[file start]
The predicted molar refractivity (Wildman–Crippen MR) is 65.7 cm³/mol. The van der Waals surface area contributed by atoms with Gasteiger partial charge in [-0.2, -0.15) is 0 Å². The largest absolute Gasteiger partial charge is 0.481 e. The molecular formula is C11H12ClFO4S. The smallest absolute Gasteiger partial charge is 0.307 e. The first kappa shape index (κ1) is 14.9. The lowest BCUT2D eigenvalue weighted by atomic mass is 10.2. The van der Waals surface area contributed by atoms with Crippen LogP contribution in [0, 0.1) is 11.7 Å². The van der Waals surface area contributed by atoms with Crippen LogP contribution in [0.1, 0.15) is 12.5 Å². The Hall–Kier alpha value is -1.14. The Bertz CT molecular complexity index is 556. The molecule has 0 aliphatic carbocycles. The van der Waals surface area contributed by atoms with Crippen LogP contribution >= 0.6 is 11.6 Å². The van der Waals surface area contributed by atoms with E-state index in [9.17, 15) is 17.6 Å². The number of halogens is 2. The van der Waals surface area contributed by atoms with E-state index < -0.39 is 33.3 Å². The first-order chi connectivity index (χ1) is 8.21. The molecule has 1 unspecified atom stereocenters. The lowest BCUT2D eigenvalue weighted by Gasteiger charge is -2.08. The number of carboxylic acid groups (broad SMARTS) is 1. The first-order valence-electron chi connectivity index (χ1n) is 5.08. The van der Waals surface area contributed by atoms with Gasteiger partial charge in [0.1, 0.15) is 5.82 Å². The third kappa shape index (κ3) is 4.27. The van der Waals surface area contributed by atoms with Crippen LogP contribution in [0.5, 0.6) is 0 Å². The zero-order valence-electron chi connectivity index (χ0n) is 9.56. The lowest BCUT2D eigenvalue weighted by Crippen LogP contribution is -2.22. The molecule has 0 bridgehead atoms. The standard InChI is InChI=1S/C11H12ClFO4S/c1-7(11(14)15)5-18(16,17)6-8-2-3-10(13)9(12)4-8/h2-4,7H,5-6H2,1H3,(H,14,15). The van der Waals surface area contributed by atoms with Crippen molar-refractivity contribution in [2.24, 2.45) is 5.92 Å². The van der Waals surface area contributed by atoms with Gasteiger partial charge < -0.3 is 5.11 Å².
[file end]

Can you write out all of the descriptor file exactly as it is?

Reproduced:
The predicted molar refractivity (Wildman–Crippen MR) is 65.7 cm³/mol. The van der Waals surface area contributed by atoms with Gasteiger partial charge in [-0.2, -0.15) is 0 Å². The largest absolute Gasteiger partial charge is 0.481 e. The molecular formula is C11H12ClFO4S. The smallest absolute Gasteiger partial charge is 0.307 e. The first kappa shape index (κ1) is 14.9. The lowest BCUT2D eigenvalue weighted by atomic mass is 10.2. The van der Waals surface area contributed by atoms with Crippen LogP contribution in [0, 0.1) is 11.7 Å². The van der Waals surface area contributed by atoms with Crippen LogP contribution in [0.1, 0.15) is 12.5 Å². The Hall–Kier alpha value is -1.14. The Bertz CT molecular complexity index is 556. The molecule has 0 aliphatic carbocycles. The van der Waals surface area contributed by atoms with Crippen LogP contribution >= 0.6 is 11.6 Å². The van der Waals surface area contributed by atoms with E-state index in [9.17, 15) is 17.6 Å². The number of halogens is 2. The van der Waals surface area contributed by atoms with E-state index < -0.39 is 33.3 Å². The first-order chi connectivity index (χ1) is 8.21. The molecule has 1 unspecified atom stereocenters. The lowest BCUT2D eigenvalue weighted by Gasteiger charge is -2.08. The number of carboxylic acid groups (broad SMARTS) is 1. The first-order valence-electron chi connectivity index (χ1n) is 5.08. The van der Waals surface area contributed by atoms with Gasteiger partial charge in [0.1, 0.15) is 5.82 Å². The third kappa shape index (κ3) is 4.27. The van der Waals surface area contributed by atoms with Crippen LogP contribution in [0.5, 0.6) is 0 Å². The zero-order valence-electron chi connectivity index (χ0n) is 9.56. The lowest BCUT2D eigenvalue weighted by Crippen LogP contribution is -2.22. The molecule has 0 bridgehead atoms. The standard InChI is InChI=1S/C11H12ClFO4S/c1-7(11(14)15)5-18(16,17)6-8-2-3-10(13)9(12)4-8/h2-4,7H,5-6H2,1H3,(H,14,15). The van der Waals surface area contributed by atoms with Crippen molar-refractivity contribution in [2.24, 2.45) is 5.92 Å². The van der Waals surface area contributed by atoms with Gasteiger partial charge < -0.3 is 5.11 Å².